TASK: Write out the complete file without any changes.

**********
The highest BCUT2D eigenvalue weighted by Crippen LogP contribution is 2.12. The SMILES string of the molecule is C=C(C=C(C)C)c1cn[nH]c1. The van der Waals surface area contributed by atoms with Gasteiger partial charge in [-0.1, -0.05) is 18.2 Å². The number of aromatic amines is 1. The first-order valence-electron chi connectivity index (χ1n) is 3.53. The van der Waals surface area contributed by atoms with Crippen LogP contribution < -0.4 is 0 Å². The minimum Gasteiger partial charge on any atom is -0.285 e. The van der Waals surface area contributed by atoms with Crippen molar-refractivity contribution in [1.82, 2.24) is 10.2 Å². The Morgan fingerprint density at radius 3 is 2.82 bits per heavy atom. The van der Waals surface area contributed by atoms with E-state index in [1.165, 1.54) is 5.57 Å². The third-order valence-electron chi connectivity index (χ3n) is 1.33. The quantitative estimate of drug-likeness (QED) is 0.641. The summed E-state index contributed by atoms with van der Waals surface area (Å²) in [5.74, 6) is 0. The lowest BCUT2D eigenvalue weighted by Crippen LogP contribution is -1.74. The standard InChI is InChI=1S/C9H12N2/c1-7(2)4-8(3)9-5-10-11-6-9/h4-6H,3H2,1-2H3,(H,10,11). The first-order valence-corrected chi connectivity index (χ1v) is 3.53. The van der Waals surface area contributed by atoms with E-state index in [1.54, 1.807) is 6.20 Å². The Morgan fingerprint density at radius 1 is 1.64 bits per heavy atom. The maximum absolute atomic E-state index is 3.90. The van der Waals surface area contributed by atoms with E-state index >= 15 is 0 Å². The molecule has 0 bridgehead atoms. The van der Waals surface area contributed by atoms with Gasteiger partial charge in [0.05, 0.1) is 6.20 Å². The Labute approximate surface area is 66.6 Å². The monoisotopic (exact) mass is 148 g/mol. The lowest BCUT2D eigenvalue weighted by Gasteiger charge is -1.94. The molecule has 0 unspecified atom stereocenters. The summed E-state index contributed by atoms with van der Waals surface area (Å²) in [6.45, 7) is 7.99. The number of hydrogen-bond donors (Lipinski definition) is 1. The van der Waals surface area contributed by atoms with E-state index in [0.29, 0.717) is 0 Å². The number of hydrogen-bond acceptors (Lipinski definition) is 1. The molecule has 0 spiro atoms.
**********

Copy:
The highest BCUT2D eigenvalue weighted by Crippen LogP contribution is 2.12. The SMILES string of the molecule is C=C(C=C(C)C)c1cn[nH]c1. The van der Waals surface area contributed by atoms with Gasteiger partial charge in [-0.1, -0.05) is 18.2 Å². The number of aromatic amines is 1. The first-order valence-electron chi connectivity index (χ1n) is 3.53. The van der Waals surface area contributed by atoms with Crippen LogP contribution < -0.4 is 0 Å². The minimum Gasteiger partial charge on any atom is -0.285 e. The van der Waals surface area contributed by atoms with Crippen molar-refractivity contribution in [1.82, 2.24) is 10.2 Å². The Morgan fingerprint density at radius 3 is 2.82 bits per heavy atom. The van der Waals surface area contributed by atoms with E-state index in [1.165, 1.54) is 5.57 Å². The third-order valence-electron chi connectivity index (χ3n) is 1.33. The quantitative estimate of drug-likeness (QED) is 0.641. The summed E-state index contributed by atoms with van der Waals surface area (Å²) in [5.74, 6) is 0. The lowest BCUT2D eigenvalue weighted by Crippen LogP contribution is -1.74. The standard InChI is InChI=1S/C9H12N2/c1-7(2)4-8(3)9-5-10-11-6-9/h4-6H,3H2,1-2H3,(H,10,11). The first-order valence-corrected chi connectivity index (χ1v) is 3.53. The van der Waals surface area contributed by atoms with E-state index in [1.54, 1.807) is 6.20 Å². The Morgan fingerprint density at radius 1 is 1.64 bits per heavy atom. The maximum absolute atomic E-state index is 3.90. The van der Waals surface area contributed by atoms with E-state index >= 15 is 0 Å². The molecule has 0 bridgehead atoms. The van der Waals surface area contributed by atoms with Gasteiger partial charge in [0.05, 0.1) is 6.20 Å². The Labute approximate surface area is 66.6 Å². The monoisotopic (exact) mass is 148 g/mol. The lowest BCUT2D eigenvalue weighted by Gasteiger charge is -1.94. The molecule has 0 unspecified atom stereocenters. The summed E-state index contributed by atoms with van der Waals surface area (Å²) in [6.45, 7) is 7.99. The number of hydrogen-bond donors (Lipinski definition) is 1. The van der Waals surface area contributed by atoms with E-state index in [0.29, 0.717) is 0 Å². The number of hydrogen-bond acceptors (Lipinski definition) is 1. The molecule has 0 spiro atoms.